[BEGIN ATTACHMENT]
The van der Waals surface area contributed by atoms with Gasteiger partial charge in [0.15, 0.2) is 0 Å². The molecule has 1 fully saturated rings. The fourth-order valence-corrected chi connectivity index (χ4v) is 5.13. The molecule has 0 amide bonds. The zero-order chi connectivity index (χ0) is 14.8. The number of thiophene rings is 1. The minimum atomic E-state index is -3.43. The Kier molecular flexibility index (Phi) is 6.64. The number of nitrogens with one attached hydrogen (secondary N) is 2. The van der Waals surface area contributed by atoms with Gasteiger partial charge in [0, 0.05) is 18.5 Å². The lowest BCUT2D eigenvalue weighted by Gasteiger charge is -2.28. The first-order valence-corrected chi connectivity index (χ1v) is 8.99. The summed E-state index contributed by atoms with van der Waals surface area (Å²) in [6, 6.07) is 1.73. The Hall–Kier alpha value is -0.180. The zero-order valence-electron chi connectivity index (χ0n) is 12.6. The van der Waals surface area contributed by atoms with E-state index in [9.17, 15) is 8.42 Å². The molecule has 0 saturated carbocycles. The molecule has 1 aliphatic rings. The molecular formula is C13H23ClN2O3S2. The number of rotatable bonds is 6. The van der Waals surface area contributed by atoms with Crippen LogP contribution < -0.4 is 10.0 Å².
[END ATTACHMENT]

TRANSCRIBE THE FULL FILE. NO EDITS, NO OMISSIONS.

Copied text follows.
The van der Waals surface area contributed by atoms with Gasteiger partial charge in [0.15, 0.2) is 0 Å². The molecule has 1 fully saturated rings. The fourth-order valence-corrected chi connectivity index (χ4v) is 5.13. The molecule has 0 amide bonds. The zero-order chi connectivity index (χ0) is 14.8. The number of thiophene rings is 1. The minimum atomic E-state index is -3.43. The Kier molecular flexibility index (Phi) is 6.64. The number of nitrogens with one attached hydrogen (secondary N) is 2. The van der Waals surface area contributed by atoms with Gasteiger partial charge in [0, 0.05) is 18.5 Å². The lowest BCUT2D eigenvalue weighted by Gasteiger charge is -2.28. The first-order valence-corrected chi connectivity index (χ1v) is 8.99. The summed E-state index contributed by atoms with van der Waals surface area (Å²) in [6, 6.07) is 1.73. The Hall–Kier alpha value is -0.180. The zero-order valence-electron chi connectivity index (χ0n) is 12.6. The van der Waals surface area contributed by atoms with E-state index in [9.17, 15) is 8.42 Å². The molecule has 0 saturated carbocycles. The molecule has 1 aliphatic rings. The molecular formula is C13H23ClN2O3S2. The number of rotatable bonds is 6. The van der Waals surface area contributed by atoms with Crippen LogP contribution < -0.4 is 10.0 Å².